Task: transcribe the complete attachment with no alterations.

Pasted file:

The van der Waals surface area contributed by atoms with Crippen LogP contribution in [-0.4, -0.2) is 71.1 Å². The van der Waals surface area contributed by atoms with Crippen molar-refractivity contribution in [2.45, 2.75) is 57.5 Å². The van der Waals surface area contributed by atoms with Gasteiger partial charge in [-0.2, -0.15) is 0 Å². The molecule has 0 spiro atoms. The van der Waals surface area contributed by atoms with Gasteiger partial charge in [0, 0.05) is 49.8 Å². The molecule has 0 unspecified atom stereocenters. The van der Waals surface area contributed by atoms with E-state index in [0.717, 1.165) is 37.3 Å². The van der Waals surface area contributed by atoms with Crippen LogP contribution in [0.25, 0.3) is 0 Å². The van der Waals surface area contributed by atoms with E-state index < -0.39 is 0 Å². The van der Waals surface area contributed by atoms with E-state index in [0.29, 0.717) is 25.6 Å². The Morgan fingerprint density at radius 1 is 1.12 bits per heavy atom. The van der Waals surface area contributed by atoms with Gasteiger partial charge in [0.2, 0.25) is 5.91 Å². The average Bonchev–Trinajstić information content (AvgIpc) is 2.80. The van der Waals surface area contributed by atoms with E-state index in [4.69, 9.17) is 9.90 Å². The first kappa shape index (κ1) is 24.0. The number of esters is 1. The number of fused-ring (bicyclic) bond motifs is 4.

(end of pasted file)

The van der Waals surface area contributed by atoms with Crippen LogP contribution in [-0.4, -0.2) is 71.1 Å². The van der Waals surface area contributed by atoms with Crippen molar-refractivity contribution in [2.45, 2.75) is 57.5 Å². The van der Waals surface area contributed by atoms with Gasteiger partial charge in [-0.2, -0.15) is 0 Å². The molecule has 0 spiro atoms. The van der Waals surface area contributed by atoms with Gasteiger partial charge in [0, 0.05) is 49.8 Å². The molecule has 0 unspecified atom stereocenters. The van der Waals surface area contributed by atoms with E-state index in [0.717, 1.165) is 37.3 Å². The van der Waals surface area contributed by atoms with Crippen LogP contribution in [0.25, 0.3) is 0 Å². The van der Waals surface area contributed by atoms with E-state index < -0.39 is 0 Å². The van der Waals surface area contributed by atoms with E-state index in [0.29, 0.717) is 25.6 Å². The Morgan fingerprint density at radius 1 is 1.12 bits per heavy atom. The van der Waals surface area contributed by atoms with Gasteiger partial charge in [0.2, 0.25) is 5.91 Å². The average Bonchev–Trinajstić information content (AvgIpc) is 2.80. The van der Waals surface area contributed by atoms with E-state index in [4.69, 9.17) is 9.90 Å². The first kappa shape index (κ1) is 24.0. The number of esters is 1. The number of fused-ring (bicyclic) bond motifs is 4.